Chancellor George Osborne has surprised critics by doing a U-turn on tax credit cuts and vowing to protect police budgets in his Spending Review.
Millions of low pay households will not now consider their benefits cut in April, although the relief for many will be temporary because taxation credits will be phased out by 2018.
The new Universal Credit that will replace them is set to be less generous, critics say.
Mr Osborne also pushed ahead with 12 bn cuts to the welfare budget, with a fresh squeeze on housing benefit – and 20 bn in departmental cuts.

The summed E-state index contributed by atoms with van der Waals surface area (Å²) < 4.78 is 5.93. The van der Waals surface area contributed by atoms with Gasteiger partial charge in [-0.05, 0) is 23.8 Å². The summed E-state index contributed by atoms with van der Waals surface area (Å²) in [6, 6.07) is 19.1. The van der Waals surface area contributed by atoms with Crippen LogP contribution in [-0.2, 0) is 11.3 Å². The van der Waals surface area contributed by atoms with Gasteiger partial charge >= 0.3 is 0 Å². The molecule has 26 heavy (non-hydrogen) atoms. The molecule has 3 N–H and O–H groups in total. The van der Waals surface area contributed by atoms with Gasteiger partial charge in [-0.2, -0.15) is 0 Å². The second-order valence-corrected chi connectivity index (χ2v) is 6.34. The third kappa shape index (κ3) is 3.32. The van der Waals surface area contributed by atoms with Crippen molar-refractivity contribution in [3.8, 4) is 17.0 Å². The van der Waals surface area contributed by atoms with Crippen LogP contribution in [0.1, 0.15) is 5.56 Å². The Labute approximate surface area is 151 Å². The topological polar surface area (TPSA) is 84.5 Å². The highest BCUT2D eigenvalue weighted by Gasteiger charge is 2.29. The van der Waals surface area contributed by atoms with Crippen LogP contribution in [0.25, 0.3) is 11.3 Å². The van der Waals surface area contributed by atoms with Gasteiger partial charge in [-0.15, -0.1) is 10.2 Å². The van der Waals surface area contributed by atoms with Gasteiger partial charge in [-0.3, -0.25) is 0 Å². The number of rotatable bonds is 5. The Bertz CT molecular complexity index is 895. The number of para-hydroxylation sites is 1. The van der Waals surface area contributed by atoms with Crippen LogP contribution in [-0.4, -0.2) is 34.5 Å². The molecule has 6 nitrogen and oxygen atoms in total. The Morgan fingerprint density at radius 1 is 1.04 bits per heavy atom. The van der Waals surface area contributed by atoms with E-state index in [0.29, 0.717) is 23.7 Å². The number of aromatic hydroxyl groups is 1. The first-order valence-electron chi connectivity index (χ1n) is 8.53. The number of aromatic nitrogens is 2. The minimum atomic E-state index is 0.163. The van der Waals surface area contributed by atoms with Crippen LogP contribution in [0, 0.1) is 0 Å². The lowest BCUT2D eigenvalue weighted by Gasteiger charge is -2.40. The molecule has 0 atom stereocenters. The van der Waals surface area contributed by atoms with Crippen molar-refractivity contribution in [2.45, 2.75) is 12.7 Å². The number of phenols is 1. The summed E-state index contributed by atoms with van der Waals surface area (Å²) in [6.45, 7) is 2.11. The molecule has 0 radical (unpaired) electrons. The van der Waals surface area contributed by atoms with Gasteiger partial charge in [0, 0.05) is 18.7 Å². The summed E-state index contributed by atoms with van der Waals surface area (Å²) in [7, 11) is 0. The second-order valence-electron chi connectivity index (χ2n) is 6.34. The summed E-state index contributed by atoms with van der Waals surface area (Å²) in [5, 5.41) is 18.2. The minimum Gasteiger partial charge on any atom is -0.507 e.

Follow live coverage of the Spending Review reaction Key phases of Spending Review and Autumn Statement Robert Peston: George Osborne’s 23 bn magic trick Analysis: Will spectacular U-turn damage George Osborne ? Public finances 27 bn better than they were in July What the measures announced mean for your finances Read the Treasury background documents Media captionThe moment John McDonnell pulled out Mao’s “Little Red Book” Media caption‘He still plans to cut 42 bn a year’ Plans to hand billions to private developers to build 400,000 new homes in England A real terms increase for education money – including early years and further and higher education, and big regional differences in per pupil funding removed Buy-to-let landlords and people buying second homes will have to pay more in stamp duty A levy on companies to fund apprenticeships is being set at 0.5% of an employer’s pay bill Basic country pension to rise by 3.35 next year to 119.30 a week Tax free childcare for families earning more than 100,000 to be scrapped Money for new road and rail projects, including the electrification of TransPennine, Midland Mainline and Great Western Holloway women’s prison in London, is to close as part of a plan to modernise Britain’s incarcerates Housing benefit for new social tenants to be capped at same level as private sector organizations NHS to deliver 22 bn efficiency savings in England and Department of Health to cut 25% from its Whitehall budget Proposals to raise 5bn in a fresh crackdown on tax avoidance Using 15 m a year from VAT on sanitary products to fund women’s health charities Media captionBBC editors on the Spending Review Media captionLib Dems and UKIP on Spending Review Media captionGreen Party and Plaid Cymru on Spending Review